The BRISA program provides comprensive family assessments, including individual and joint components for you and your child(ren) in order to identify next steps in your treatment process.
These assessment components include:
- Parent(s) Substance Abuse Evaluation: to assess for substance use disorders, stage of recovery, and initiate treatment services as needed.
- Parent Trauma and Attachment Assessment: to assess the parents’ own possible experiences of trauma as well as their adult attachment styles, to understand how these experiences and relational templates have impacted their own development, sense of self, and caregiving patterns in relation to their own children; to provide a comprehensive understanding of how the parents have come to navigate their world, what barriers their own histories pose them now, and what they need in order to heal.
- Child Neurodevelopmental Trauma Assessment: to assess how the child’s experiences of trauma have shaped their development, functioning and identity formation; to provide a comprehensive understanding of their needs and subsequent recommendations.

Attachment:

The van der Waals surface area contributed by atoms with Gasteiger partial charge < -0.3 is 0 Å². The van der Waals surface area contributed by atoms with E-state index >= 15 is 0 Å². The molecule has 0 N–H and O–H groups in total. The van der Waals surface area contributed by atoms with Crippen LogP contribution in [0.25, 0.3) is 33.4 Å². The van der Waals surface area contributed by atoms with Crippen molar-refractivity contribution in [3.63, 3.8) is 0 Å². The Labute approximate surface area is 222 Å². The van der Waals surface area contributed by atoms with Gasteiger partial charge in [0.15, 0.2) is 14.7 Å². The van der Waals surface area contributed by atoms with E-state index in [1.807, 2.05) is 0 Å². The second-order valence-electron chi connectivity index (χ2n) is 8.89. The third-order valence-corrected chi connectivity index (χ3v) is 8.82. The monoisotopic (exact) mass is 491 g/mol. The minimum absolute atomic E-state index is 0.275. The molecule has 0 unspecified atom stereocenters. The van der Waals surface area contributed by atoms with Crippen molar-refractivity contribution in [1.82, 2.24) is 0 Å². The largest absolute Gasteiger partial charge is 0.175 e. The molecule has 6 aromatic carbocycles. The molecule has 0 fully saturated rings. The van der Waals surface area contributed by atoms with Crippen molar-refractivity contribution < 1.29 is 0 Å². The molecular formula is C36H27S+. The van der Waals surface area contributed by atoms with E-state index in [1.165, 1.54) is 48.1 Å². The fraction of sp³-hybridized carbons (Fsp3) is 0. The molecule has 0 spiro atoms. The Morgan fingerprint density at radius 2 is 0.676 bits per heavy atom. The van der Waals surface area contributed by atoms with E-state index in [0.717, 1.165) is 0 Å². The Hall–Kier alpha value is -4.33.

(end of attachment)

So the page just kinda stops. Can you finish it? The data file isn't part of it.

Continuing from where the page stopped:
- Structured Parent-Child Observation: using the Marshak Interaction Method (from Theraplay®), parent(s) and child(ren) are observed to assess current relational patterns and wellbeing, the parents’ ability to provide sufficient structure, engagement, nurturance, and challenge to their child(ren), and the child(ren)’s ability to receive this caregiving from their parents. Often when families are involved in or at are risk for being involved in the child welfare system, there has been some degree of attachment strain or interruption/insecurity, which needs to be addressed as modern brain research and the field of neuroscience have shown that attachment is the way in which children come to understand, trust and thrive in their world, and is the main resiliency factor to heal from traumatic stress.
After these evaluations, an integrative family report is crafted to provide a comprehensive understanding of how intergenerational trauma, attachment patterns, and substance use have impacted the family system, and specific recommendations regarding resiliency-based interventions and treatment to ideally support reunification or family preservation. Depending on the specific needs of the particular family, ongoing services are provided either directly through BRISA, elsewhere in the community, or through a combination of both.